Study 201 enrolled 856 patients with mild cognitive impairment (MCI) due to AD or mild Alzheimer’s dementia, both of which are collectively known as early Alzheimer’s disease, with confirmed amyloid pathology in the brain.
The placebo-controlled, double-blind, parallel-group, randomised trial examined the efficacy of BAN2401 at 18 months by predefined conventional statistics on Alzheimer’s Disease Composite Score (ADCOMS).
As part of the trial, patients were randomised to receive five dose regimens, including 2.5mg/kg biweekly, 5mg/kg monthly, 5mg/kg biweekly, 10mg/kg monthly and 10mg/kg biweekly, or placebo to the patients.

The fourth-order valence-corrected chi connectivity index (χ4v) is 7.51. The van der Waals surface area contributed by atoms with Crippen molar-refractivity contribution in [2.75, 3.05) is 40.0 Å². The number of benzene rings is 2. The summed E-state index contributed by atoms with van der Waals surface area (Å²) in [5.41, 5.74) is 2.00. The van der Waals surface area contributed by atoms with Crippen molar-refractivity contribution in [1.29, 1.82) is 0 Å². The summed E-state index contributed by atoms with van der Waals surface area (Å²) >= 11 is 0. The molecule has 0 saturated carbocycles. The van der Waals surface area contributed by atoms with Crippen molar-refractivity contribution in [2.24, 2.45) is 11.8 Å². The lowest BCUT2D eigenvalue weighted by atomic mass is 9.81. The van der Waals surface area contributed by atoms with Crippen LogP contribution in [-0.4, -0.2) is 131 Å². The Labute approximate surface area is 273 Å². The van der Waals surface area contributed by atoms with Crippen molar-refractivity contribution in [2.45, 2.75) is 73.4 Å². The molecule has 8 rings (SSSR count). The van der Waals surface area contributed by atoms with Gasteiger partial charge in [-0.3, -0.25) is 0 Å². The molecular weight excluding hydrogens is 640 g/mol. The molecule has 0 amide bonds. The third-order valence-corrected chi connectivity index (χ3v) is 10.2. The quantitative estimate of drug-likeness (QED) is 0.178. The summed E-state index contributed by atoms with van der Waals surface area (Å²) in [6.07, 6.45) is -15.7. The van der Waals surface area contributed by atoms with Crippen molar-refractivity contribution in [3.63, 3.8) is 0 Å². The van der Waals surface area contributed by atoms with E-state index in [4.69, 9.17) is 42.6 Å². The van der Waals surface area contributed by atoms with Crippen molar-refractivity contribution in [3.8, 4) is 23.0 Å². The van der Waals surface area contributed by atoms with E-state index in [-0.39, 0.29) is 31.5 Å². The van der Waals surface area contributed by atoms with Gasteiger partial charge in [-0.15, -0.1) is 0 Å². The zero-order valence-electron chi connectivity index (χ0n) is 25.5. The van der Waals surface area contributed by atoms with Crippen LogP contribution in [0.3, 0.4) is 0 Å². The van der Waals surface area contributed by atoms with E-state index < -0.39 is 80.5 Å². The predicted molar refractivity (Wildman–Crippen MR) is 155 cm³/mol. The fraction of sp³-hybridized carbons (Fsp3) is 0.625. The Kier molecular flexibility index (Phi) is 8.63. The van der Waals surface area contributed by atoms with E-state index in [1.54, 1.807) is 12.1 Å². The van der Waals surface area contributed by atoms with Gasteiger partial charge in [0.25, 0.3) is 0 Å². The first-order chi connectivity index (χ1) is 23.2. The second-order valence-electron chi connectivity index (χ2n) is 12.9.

The newly released results have showed a statistically significant reduction in disease progression on the ADCOMS after 18 months of treatment in patients receiving the highest treatment dose of 10mg/kg biweekly as compared to placebo.
It was also found that BAN2401 was able to reduce the amount of amyloid accumulated in the brain.
In addition, BAN2401 showed an acceptable tolerability profile during the 18 months of study drug administration.
Eisai Neurology Business Group chief clinical officer and chief medical officer Lynn Kramer said: “This is the first late-stage anti-amyloid antibody study to successfully achieve statistically significant results at 18 months, further validating the amyloid hypothesis.
“We will discuss these very encouraging results with regulatory authorities to determine the best path forward.”